One Acre Fund is a unique organisation with a base mission to help grow the farming communities in Kenya and beyond. We speak to Kelvin Owino, Africa Communications Manager, to learn more.
“Having grown up in a farming community in Western Kenya, I saw and experienced first-hand the challenges that farmers go through. I’ve felt inspired every day over the last eight years to have been working with One Acre Fund, and in doing so, helped support smallholder farmers throughout Kenya.”
In his position as Africa Communications Manager, Kelvin Owino leads the One Acre Fund field communication team. His background in the agriculture industry has taught him many things, but most of all, has helped shape his vision of Kenyan farming for the future.
“I always dreamt of finding ways to address the challenges of the sector, and so I was very excited when I got the opportunity to work directly with farmers through One Acre Fund,” he reflects fondly. “One Acre Fund is an agricultural service provider that’s investing in the betterment of rural Africa.
“We bring high-quality farm inputs, financing, and training directly to smallholder farmers to help increase their crop yields and incomes.”
ONE ACRE FUND
The organisation currently operates in eight countries: Kenya, Rwanda, Tanzania, Burundi, Malawi, Ethiopia, Uganda and Zambia, serving more than 1.3 million households in total.
“We’ve employed more than 8,400 full time staff, most of whom work as extension officers supporting farmers directly in the villages where we operate,” Owino continues. “We expect to directly serve at least 10 million farmers by 2030 through partnerships with governments and private-sector stakeholders.”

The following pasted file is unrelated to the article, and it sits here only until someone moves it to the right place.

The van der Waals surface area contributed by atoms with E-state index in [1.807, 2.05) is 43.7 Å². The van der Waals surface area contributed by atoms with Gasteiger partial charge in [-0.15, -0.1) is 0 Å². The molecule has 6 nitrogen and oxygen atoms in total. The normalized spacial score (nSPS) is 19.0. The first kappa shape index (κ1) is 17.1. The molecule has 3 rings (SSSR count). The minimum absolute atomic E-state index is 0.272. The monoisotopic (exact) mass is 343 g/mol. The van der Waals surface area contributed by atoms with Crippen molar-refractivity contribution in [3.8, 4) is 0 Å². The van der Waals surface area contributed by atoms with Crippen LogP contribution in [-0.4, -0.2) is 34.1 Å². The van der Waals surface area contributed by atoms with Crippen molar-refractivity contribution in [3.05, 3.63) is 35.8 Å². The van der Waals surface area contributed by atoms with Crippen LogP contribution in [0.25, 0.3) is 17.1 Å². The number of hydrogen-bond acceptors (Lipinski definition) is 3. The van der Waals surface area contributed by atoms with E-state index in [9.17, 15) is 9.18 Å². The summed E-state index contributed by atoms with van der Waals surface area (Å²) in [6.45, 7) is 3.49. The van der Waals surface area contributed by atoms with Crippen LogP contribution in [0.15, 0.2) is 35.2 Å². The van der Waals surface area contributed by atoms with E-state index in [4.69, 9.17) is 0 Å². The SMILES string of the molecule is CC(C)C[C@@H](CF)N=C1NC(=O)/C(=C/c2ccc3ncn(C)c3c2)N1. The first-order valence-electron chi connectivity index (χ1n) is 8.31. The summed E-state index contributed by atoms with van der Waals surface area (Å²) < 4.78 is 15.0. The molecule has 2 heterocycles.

In Kenya alone, One Acre Fund operates in 23 counties serving over 600,000 clients. On average, the farmers it works with see crop yields more than double after enrolling with the organisation, as evidenced in 2020 when incomes were 65 percent higher than peers in the industry who had not enrolled. This surplus income helped towards investments in education and school fees for the children of the communities, as well as entrepreneurship and business start-ups, home improvements, facilitating access to healthcare services, and investing in further agricultural assets such as livestock.
“What is most exciting in light of this, is that this year we have set up retail shops in the villages across the regions where we operate,” Owino says. “The retail shops enable us to provide farmers with access to quality inputs all-year-round and allow us to reach a section of clients that we’ve not been able to serve in the past.”
Despite the positivity of One Acre Fund’s mission, the organisation has not operated without meeting obstacles along the way.
According to Owino, COVID-19 has had a huge impact on the Kenyan agricultural sector. As a result of pandemic-related social restrictions limiting human movement and social gatherings in order to curb the infection rate, farmers were not able to access the products they needed to produce food on time, and could not sell their produce because markets were closed.